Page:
The Science of Ice Freeze-up & Break-up

Everyone who has lived in the northern U.S. has observed the phenomenon known as freeze-up and break-up on local rivers, streams, and lakes.

What causes a river or lake to freeze-up in the fall? What causes a river or lake to melt out (break-up) in the spring? Have the dates of freeze-up and break-up changed in your area over the past few decades? You could have your students ask a long-time resident of the area whether they have noticed a change in the dates for freeze-up and break-up.

Globally, scientists have documented significant changes in the dates that bodies of water freeze over in the winter and thaw out in the spring. For an example, refer to “Magnuson, J.J. and 13 others. 2000. Historical trends in lake and river ice cover in the Northern Hemisphere. Science, 289(5485), 1743–1746″. An abstract is available online at the Science magazine website.

What changes are already occurring or could occur in your area, due to later freeze-ups and earlier break-ups?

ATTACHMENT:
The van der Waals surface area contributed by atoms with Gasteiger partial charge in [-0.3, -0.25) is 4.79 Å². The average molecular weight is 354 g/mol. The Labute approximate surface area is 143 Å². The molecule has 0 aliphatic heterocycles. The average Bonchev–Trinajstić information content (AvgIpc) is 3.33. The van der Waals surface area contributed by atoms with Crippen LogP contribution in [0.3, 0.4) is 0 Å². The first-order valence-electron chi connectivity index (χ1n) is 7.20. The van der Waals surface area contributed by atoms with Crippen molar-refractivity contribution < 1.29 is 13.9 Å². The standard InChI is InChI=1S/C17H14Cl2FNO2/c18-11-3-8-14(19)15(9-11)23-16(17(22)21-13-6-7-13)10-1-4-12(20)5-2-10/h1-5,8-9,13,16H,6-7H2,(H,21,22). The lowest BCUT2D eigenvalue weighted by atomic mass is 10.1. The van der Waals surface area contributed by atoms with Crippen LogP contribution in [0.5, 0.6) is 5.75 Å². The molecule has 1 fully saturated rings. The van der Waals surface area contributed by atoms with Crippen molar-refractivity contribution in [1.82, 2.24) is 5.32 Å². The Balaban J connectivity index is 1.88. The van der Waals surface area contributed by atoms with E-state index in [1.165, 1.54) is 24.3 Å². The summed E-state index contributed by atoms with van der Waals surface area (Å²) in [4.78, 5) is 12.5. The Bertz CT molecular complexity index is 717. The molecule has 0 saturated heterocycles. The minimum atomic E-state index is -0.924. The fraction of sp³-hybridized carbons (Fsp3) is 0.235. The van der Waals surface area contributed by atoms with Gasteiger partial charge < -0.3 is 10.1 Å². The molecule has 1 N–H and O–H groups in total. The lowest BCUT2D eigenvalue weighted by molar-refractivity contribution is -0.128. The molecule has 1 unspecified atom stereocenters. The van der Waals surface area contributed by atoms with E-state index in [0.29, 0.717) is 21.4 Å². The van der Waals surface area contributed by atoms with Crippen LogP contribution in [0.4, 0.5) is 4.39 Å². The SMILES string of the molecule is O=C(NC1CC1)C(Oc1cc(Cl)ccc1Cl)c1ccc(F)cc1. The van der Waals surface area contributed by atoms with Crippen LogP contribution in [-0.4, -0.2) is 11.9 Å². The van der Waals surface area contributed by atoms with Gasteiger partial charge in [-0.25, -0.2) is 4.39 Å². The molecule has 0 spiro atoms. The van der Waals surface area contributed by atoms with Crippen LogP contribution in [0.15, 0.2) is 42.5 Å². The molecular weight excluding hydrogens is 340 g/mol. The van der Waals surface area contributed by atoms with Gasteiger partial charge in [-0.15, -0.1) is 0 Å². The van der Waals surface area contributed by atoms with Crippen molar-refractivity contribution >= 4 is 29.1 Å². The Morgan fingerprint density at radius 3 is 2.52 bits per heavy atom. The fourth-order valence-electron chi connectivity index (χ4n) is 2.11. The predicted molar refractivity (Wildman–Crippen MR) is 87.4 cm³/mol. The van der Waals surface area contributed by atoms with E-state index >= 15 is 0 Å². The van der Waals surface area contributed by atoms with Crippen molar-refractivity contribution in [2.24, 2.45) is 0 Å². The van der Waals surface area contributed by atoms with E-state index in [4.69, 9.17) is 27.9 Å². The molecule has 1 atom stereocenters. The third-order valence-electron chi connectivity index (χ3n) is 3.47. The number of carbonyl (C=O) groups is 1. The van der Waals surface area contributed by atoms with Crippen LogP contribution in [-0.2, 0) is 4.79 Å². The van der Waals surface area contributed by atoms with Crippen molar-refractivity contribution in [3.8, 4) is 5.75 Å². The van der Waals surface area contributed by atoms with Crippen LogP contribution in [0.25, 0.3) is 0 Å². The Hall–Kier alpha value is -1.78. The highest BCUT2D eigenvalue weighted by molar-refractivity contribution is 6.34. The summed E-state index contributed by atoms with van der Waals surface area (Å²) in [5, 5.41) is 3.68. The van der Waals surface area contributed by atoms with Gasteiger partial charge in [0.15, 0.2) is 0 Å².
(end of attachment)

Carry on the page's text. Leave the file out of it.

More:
If you have a stream or lake near your school, you can engage your students in investigating the freeze-up and break-up of a local body of water. The GLOBE project has developed a protocol that enables students to study freeze-up and break-up locally, the Ice Seasonality Investigation (pdf).


Leave A Comment

The MSP project is funded by an ESEA, Title II Part B Mathematics and Science Partnership Grant through the Montana Office of Public Instruction. MSP was developed by the Clark Fork Watershed Education Program and faculty from Montana Tech of The University of Montana and Montana State University, with support from other Montana University System Faculty.